Less impressive is Shell-Shocked (B.C.), the new album from Junior Kimbrough’s son David Kimbrough Jr., who released I Got the Dog in Me as David Malone and the Sugar Bears in 1994 before a drug charge sent him to prison. Kimbrough lays the soulful sound of Prince and Michael Jackson over a Hill Country groove that’s been slowed and thinned out. It’s a combination that might work, but David’s weak tenor and derivative songwriting aren’t up to it. Still, there are a few affecting moments: “Hey Pretty Girl” was recorded a cappella in David’s cell at Parchman Farm, and “I Dreamed Pop Gigged With Us” is a heartfelt tribute to his dead daddy.

Jon Spencer, the New York trash-rock guitarist who led his own Blues Explosion, fell in love with R.L. Burnside’s music and collaborated with the septuagenarian bluesman on the 1996 album A Ass Pocket of Whiskey. It was a mixed blessing. Ass Pocket was Burnside’s best-selling title but also his least interesting music. Spencer had no feel for the groove and lusty singing at the heart of Burnside’s music and focused instead on the old man’s dirty jokes and guitar noise.

Spencer continued to explore the Hill Country blues and in 2001 collaborated with the three Dickinsons—Jim, Luther, and Cody. A dozen tracks from the session wound up on the Japan-only Spencer Dickinson that year, now beefed up to 19 songs and finally released in the U.S. as Spencer Dickinson’s The Man Who Lives for Love (Yep Roc). Luther and Cody are the best rhythm section Spencer has ever played with, but his inability to groove or sing hasn’t improved with the years.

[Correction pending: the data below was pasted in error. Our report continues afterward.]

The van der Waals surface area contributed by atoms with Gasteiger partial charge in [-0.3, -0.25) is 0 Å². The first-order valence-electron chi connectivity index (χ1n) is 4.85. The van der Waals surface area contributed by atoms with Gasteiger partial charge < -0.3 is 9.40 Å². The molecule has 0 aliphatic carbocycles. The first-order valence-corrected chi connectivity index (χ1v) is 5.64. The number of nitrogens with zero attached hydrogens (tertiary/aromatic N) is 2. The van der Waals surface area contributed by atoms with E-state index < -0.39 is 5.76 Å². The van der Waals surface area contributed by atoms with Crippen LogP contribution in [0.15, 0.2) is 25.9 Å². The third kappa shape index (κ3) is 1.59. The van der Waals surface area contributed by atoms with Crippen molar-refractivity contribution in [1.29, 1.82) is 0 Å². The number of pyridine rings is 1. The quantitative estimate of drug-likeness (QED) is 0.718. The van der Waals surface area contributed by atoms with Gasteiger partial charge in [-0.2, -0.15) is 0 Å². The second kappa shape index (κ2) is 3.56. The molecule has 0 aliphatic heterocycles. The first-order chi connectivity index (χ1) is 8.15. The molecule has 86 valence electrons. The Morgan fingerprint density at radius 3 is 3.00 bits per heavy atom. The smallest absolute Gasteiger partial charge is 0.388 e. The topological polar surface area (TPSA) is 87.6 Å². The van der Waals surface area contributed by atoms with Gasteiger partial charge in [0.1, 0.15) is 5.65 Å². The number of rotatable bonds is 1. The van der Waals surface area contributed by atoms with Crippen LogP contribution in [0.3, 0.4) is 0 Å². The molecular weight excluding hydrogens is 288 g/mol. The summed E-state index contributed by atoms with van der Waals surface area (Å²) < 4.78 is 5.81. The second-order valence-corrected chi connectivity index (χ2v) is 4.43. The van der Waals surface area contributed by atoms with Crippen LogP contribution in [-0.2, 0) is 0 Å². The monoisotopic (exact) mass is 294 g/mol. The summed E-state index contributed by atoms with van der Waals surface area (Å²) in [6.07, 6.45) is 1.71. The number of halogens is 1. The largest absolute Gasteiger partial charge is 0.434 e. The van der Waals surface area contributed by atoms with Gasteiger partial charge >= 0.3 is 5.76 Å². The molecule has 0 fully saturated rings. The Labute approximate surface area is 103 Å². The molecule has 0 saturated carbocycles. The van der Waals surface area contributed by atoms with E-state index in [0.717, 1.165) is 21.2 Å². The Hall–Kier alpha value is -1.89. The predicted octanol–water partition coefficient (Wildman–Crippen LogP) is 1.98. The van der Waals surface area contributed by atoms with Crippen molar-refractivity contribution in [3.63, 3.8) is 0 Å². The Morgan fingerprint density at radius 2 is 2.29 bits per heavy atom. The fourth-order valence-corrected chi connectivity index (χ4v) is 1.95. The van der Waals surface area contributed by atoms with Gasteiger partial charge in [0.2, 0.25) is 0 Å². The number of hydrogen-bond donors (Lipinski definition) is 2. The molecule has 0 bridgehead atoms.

Jim Dickinson, on the other hand, is a natural groover with an encyclopedic knowledge of American roots music. His new solo album, Jungle Jim and the Voodoo Tiger (Memphis International), features songs as terrific as they are obscure, all bursting with infectious spirit. But there’s a problem: Jim is an even worse singer than Spencer, and his ragged, off-key vocals can only be tolerated a few songs at a time.

The Black Keys’ new Chulahoma (Fat Possum) is named after Junior Kimbrough’s hometown and features the Akron, Ohio, duo tackling six of Kimbrough’s songs. Guitarist Dan Auerbach’s liner notes confess the life-changing impact Kimbrough’s music had on him as a college freshman, and this six-song EP meets the tricky challenge of respect without imitation. The knotty rhythms, bristling guitar, and desperate vocals are all still there, but the tempos are slower and the sound is full of woozy echo. It’s a reminder that the Black Keys play for white Midwestern college kids, not black Mississippi farmhands.

Portland, Ore.’s Hillstomp is another guitar-and-drums duo that has absorbed the Hill Country aesthetic from an improbable distance. Guitarist Henry Kammerer and drummer John Johnson understand in a way Jon Spencer never has that the blues can accommodate a dangerous instability as long as the rhythm is steady and relentless. The second Hillstomp album, The Woman That Ended the World (Fuzzmonster), begins and ends with the Hill Country standard “Poor Black Mattie,” delivered with a leanness of sound that doesn’t weaken the intensity but bolsters it. Kammerer has a modest tenor that works only because he focuses it as precisely as his economical guitar figures. The Black Keys and Hillstomp know that the Hill Country blues needn’t be limited to a small patch of north central Mississippi. It’s one of the most exciting sounds of the past 20 years, and it can be stolen by anyone with sufficient courage.